Indycar's Paralyzed Sam Schmidt Walks and Dances at Daughter's Wedding for the 1st Time since 2000
Sam Schmidt last walked in 2000 and, following a terrible accident, has been confirmed to a wheelchair until he recently made his daughter's dreams come true on her wedding day.
A horrific car crash in 2000 left Sam Schmidt paralyzed from his neck down, but thanks to technology from Arrow Electronics, Schmidt took his first step in two decades, and it was on a memorable day.
The IndyCar team owner left the crowd at his daughter's wedding emotional as he took his first walk in 21 years and danced with his daughter to the delight of their guests.
An exoskeleton was used to help stabilize Schmidt's legs, allowing him to stand and move forward with a little aid from someone behind him. Speaking to Today, Schmidt confessed that he was short of words.
It has been 21 years since the IndyCar team owner last had a full-body hug, and the experience was refreshing and memorable for car racing enthusiasts. He revealed that he had almost forgotten the view, describing the day as unbelievable.
Schmidt's daughter Savannah Boehrer had waited for the moment where she would share a dance floor with her father since she was two years old, and finally seeing the day was a lot for her to take in.
The moment Boehrer spotted her father upon his feet, with her hands on her mouth in disbelief, she started sobbing. The wedding hall was filled with claps and cheers from excited guests.
His C3 and C4 vertebrae were torn apart he was unable to breathe for almost four minutes.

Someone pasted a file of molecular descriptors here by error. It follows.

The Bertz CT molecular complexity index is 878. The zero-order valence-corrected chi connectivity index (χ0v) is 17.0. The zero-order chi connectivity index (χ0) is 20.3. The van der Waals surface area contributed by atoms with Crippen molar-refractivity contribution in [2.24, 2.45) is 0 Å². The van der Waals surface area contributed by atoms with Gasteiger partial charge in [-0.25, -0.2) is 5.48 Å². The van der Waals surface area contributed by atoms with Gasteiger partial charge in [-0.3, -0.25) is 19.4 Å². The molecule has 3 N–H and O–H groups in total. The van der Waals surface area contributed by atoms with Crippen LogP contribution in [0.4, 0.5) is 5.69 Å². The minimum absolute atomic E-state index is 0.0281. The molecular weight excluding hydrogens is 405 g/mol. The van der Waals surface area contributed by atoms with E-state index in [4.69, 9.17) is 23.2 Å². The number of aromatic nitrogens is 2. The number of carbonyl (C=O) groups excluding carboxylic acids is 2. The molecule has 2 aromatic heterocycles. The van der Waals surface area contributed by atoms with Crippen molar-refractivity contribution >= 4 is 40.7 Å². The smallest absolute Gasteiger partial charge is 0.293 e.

Well this is about as sweet as can be 🖤https://t.co/NIeGfLPjYo— Caitlyn Stroh-Page (@caitlyn_stroh) June 22, 2021
Schmidt recently visited Tim Baughman, one of the paramedics who worked on the safety crew that responded to the scene of his horrific crash in Orlando 21 years ago.
Baughman confessed that it was inspiring to see Schmidt on his feet. Schmidt has dedicated his life post the tragic 2001 accident to finding a cure for paralysis and has been involved in a series of research.
A year after his crash, he founded Conquer Paralysis Now foundation. In 2016, his efforts were recognized as he became the first person in the country to receive a license to drive a semi-autonomous vehicle after the State of Nevada gave him the license.
His paralyzed state did not stop Schmidt from his passion for racing. He reportedly drove a car by using a tube in his mouth to control speed and braking. In addition, his censored sunglasses were used to control the car's movement with his eye movement.
In 2001, Schmidt's world came crashing down, and he was left fighting for his life following the car crash. His C3 and C4 vertebrae were torn apart he was unable to breathe for almost four minutes.
Doctors had informed his wife Sheila to search for nursing home because the then 35-year-old Schmidt was not expected to live up to 40 or live without a ventilator. Instead, the now 56-year-old has turned his life around and even became a top IndyCar owner.
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